Film Review: Raven’s Hollow is an atmospheric gothic horror tale that favours story over scares

Not exactly an origin story in the traditional – or autobiographical – sense, but a healthy start all the same as to how legendary horror writer Edgar Allan Poe fuelled his creativity for all things macabre, Christopher Hatton‘s Raven’s Hollow indulges in the author’s aesthetic for an atmospheric chiller that favours story over scares.

In 1830, a young Poe (William Moseley, suitably charming) is riding horseback with a quartet of cadets from the Military Academy of West Point, New York when he uncovers a particularly horrific sight; a man, completely eviscerated and barely alive, utters the word “raven” before his displayed body succumbs to its bloody injuries.  It’s enough to unnerve even the strongest of stomachs, and Poe, not content with merely bringing the body to the nearest town – the titular Raven’s Hollow – for them to investigate, is compelled to explore the matter further.

This can only end well.  Right?

As to be expected with such evocative genre entries the locals all appear to know more than what they are letting on, and when more and more people fall victim to someone – or something – within the town, Poe’s intrigue into just what shadowy legend holds such influence over it drives him to a sense of madness that leads us to question much of the film’s narrative validity; just what is and isn’t hallucinatory is something Hatton and co-writer Chuck Reeves‘ script indulges in.

Whilst Moseley proves a fine lead, it’s the film’s ensemble that truly livens up Raven’s Hollow‘s moody pallet, with David Hayman‘s Dr. Garrett, Kate Dickie‘s innkeeper, Elizabet Ingram, and Australian talent Melanie Zanetti as her daughter, Charlotte, all injecting a sense of purpose and distrust to proceedings that keeps the film from petering in entirely predictable water; Zanetti is especially captivating, adopting a sensuality to her delivery that makes the audience all the more suspicious of her actions over the course of the film’s brisk 98 minute running time.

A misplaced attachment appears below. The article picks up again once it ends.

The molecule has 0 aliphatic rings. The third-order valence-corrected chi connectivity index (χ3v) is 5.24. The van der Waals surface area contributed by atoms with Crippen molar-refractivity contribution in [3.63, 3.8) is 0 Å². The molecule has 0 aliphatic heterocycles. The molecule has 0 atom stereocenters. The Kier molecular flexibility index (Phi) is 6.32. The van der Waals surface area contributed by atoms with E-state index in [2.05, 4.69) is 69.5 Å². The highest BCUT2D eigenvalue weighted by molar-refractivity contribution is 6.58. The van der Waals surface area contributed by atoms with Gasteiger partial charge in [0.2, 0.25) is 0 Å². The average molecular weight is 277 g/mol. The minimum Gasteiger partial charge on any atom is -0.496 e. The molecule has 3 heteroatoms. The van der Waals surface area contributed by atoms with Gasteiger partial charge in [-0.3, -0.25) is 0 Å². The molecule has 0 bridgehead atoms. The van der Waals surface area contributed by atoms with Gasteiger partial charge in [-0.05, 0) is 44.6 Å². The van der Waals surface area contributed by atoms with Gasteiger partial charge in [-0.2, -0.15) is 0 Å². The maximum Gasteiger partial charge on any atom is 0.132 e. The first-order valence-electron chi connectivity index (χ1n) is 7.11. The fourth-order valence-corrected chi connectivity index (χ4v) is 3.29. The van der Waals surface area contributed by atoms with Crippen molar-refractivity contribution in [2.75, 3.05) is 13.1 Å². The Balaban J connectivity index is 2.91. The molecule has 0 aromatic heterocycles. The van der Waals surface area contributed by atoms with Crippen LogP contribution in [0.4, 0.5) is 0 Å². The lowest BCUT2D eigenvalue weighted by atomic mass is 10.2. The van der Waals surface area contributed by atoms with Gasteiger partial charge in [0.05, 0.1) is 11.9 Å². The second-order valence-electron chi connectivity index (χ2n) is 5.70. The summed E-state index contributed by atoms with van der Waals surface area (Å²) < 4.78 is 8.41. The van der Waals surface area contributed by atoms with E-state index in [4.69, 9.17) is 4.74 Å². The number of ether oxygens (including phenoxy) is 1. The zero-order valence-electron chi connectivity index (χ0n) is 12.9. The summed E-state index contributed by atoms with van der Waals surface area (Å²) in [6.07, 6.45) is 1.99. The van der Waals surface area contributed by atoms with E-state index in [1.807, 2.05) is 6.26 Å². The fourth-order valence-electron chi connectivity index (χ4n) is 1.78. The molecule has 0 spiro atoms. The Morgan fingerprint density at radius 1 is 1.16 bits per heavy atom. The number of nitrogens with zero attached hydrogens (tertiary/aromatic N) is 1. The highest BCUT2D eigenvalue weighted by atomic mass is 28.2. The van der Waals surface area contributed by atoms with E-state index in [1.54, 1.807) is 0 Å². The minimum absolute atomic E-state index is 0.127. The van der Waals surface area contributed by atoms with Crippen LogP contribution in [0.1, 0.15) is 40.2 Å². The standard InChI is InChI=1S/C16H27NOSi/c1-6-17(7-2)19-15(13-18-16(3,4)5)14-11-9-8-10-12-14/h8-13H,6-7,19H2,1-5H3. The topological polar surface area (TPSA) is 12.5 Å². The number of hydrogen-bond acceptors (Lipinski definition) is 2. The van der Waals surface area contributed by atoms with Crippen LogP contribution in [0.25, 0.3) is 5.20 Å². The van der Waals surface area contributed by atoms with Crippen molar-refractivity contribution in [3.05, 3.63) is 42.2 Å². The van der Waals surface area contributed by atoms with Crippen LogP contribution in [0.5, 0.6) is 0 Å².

Though fans of “mainstream” horror may not take to Hatton’s slow-burn approach to the storytelling here, and Poe purists best be warned that this in no way claims to be a biopic of any natural proportions, Raven’s Hollow earns its streaming minutes as it, once again, showcases the creative potential that the horror genre tends to uncover within limited budget restrictions.  The film’s look – however hued in darkness it may be – has a glossy sheen that transcends its gloomy decor, and its haunting, orchestral soundtrack booms with an authority that practically begs to be heard on the biggest speaker possible.

Equally lush as it is moody, and a respectful nod to Poe’s own twisted mentality, though Raven’s Hollow may not break the mould within the gothic horror genre, Hatton proves that steering the wheel with an assured confidence over entirely reinventing it is just as horrifically effective.


Raven’s Hollow is now streaming on Shudder.

Peter Gray

Film critic with a penchant for Dwayne Johnson, Jason Momoa, Michelle Pfeiffer and horror movies, harbouring the desire to be a face of entertainment news.